Date of Graduation
Master of Science in Geospatial Sciences
Geography, Geology, and Planning
Nutrients, water quality, Ozarks, non-point, land use, watershed, karst, loading, WTP effluent, correlation, spatial trends, drainage area, carbonate bedrock
Hydrology | Water Resource Management
The Upper White River Basin (UWRB) is becoming increasingly vulnerable to water quality degradation from urban/population growth and increased agricultural production. This study examines the relationships among nutrient levels, water chemistry and watershed characteristics of 19 watersheds in the UWRB. Water samples were collected during baseflow conditions each month for one year at USGS continuous-flow gage stations. Watershed characteristics evaluated were land use, geology, drainage area, flow discharge, and wastewater treatment plant discharge (WTP). Measured chemical water quality indicators include total nitrogen (TN), total phosphorus (TP), specific conductivity, turbidity, pH and dissolved oxygen. Rapidly expanding urban areas are associated with relatively high nutrient concentrations at baseflow such as found in the James River Basin, where mean levels range from 0.9 to 11.7 mg/L for TN and 18 to 175 μg/L for TP. Nutrient concentrations have a strong positive correlation to specific WTP discharge (gal/day/km²). Non-point source-affected watersheds with no or only slight WTP inputs show a negative relationship between percent forest cover and nutrient concentrations. Higher nutrient concentrations are found in watersheds with less than 50% forest in non-point source watersheds, although these nutrient levels remain below the James River recommended Total Maximum Daily Load ( < 75 μg/L TP and < 1.5 mg/L TN). Agricultural watersheds ( > 50% ag land) in karst limestone plain areas also show elevated nutrient concentrations ranging from 0.4 to 5.2 mg/L for TN and 9 to 103 μg/L for TP.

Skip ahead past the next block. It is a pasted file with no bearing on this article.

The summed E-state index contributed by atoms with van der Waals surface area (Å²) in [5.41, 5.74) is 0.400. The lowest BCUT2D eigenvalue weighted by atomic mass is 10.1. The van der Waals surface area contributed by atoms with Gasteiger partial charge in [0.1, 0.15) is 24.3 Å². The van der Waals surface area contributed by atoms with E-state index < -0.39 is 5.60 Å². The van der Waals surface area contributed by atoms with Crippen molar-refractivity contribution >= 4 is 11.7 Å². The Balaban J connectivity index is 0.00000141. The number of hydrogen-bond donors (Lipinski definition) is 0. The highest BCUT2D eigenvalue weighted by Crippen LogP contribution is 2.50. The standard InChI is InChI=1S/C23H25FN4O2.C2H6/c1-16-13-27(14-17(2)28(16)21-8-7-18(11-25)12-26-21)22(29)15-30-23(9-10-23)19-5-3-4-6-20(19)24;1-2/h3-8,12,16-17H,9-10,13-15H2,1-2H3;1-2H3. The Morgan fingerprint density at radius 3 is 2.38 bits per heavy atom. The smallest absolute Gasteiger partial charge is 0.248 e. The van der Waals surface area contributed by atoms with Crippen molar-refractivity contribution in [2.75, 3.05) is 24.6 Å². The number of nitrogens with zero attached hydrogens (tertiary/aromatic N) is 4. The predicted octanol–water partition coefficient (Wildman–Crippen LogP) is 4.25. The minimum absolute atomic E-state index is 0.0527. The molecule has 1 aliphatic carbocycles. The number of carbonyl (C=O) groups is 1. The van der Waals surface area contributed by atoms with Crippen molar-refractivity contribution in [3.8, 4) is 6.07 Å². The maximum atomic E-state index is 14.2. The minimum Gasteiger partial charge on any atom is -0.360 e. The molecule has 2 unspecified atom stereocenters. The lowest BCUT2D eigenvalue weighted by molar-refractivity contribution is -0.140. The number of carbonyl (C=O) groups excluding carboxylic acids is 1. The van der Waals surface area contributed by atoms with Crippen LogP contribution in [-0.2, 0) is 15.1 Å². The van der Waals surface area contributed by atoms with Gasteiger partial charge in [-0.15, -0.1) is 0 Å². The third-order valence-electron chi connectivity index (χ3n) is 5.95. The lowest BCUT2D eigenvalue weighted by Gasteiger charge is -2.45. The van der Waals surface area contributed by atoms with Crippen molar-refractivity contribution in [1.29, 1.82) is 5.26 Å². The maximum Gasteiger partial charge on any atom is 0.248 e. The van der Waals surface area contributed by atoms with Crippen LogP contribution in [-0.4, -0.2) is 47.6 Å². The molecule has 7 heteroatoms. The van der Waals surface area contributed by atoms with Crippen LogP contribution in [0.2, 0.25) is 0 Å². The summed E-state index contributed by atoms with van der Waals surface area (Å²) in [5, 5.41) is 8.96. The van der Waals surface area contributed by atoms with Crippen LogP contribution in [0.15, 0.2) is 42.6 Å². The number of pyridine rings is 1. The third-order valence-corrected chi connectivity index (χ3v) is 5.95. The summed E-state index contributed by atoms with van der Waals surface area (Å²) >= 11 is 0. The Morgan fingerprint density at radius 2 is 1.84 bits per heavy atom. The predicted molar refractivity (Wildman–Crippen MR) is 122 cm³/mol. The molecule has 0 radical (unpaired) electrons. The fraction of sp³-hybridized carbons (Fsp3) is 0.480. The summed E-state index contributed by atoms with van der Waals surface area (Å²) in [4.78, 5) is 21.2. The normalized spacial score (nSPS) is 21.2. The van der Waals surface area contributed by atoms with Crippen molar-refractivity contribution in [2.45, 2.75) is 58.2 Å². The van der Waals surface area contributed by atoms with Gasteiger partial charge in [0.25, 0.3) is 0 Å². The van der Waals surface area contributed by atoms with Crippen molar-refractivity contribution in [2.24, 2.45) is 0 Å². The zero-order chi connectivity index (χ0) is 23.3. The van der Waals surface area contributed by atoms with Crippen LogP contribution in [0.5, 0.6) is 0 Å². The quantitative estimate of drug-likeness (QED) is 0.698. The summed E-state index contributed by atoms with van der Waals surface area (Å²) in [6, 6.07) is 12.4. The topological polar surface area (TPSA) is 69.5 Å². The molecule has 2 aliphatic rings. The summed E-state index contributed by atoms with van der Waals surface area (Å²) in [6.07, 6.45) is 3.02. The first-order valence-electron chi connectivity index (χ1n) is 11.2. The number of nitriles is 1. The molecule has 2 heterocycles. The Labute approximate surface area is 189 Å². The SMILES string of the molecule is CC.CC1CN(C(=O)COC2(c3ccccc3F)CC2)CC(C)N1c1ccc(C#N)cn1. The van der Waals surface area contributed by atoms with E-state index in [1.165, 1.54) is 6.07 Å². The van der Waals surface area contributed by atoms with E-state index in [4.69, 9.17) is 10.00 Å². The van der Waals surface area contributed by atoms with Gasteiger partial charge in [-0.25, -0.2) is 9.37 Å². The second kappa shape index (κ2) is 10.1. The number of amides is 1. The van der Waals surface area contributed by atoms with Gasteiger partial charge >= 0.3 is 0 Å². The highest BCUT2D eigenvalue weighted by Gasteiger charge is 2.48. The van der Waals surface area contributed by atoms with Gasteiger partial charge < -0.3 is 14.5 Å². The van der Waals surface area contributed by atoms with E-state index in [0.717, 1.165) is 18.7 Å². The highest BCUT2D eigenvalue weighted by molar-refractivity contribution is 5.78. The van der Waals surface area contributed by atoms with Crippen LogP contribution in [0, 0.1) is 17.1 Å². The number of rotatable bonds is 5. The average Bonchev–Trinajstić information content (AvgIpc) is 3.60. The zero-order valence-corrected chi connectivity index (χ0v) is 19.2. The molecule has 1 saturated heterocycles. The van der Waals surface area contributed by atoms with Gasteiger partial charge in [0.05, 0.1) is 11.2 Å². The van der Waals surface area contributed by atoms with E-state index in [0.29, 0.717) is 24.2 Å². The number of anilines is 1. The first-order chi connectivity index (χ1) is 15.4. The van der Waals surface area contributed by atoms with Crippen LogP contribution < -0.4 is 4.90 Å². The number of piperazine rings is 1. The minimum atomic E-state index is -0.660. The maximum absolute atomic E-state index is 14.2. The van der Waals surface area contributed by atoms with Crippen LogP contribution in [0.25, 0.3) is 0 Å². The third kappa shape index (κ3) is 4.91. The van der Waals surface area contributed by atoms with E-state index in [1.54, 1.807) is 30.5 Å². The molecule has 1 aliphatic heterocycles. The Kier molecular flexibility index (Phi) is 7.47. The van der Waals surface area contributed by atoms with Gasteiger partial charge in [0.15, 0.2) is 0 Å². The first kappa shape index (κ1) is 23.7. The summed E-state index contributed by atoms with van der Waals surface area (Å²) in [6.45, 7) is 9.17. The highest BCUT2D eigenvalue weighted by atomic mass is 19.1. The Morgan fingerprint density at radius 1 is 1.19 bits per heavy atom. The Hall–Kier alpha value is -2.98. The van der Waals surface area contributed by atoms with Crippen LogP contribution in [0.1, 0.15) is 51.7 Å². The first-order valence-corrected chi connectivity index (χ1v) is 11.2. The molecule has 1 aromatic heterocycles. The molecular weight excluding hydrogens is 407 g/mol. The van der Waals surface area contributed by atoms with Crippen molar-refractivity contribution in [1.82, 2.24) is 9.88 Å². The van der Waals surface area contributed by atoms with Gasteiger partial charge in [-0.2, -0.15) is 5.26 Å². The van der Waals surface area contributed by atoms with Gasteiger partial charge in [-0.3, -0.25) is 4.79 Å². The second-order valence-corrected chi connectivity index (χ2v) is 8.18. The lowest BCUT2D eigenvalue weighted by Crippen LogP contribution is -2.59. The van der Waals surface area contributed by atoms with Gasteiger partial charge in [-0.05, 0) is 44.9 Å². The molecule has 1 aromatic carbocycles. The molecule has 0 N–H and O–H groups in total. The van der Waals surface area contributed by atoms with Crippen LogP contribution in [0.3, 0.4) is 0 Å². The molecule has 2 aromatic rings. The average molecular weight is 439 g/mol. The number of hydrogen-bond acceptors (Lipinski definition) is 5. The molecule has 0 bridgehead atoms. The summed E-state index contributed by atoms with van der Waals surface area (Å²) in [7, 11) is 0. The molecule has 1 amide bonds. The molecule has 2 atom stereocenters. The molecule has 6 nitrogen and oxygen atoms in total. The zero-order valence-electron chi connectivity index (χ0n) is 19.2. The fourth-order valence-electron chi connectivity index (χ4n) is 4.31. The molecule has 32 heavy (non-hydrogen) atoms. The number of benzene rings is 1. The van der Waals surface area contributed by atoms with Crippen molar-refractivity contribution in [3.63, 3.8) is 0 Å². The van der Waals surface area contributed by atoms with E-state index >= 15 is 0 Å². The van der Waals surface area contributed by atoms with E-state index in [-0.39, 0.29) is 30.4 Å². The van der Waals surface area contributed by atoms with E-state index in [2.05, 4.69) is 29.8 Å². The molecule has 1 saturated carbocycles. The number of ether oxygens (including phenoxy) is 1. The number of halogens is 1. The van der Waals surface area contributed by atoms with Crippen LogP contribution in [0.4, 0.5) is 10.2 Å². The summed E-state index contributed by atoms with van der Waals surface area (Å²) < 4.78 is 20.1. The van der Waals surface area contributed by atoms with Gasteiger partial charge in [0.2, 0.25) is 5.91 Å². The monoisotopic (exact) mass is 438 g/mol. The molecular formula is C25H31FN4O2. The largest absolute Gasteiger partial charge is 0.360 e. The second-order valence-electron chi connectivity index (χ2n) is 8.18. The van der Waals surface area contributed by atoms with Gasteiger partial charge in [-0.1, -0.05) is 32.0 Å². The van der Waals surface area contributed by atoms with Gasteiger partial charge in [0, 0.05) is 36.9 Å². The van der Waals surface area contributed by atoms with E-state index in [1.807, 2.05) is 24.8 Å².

© Gopala G. Borchelt
Borchelt, Gopala G., "Nutrient Concentrations at Baseflow Conditions in the Upper White River Basin, Southwest Missouri and Northwest Arkansas" (2007). MSU Graduate Theses. 2137.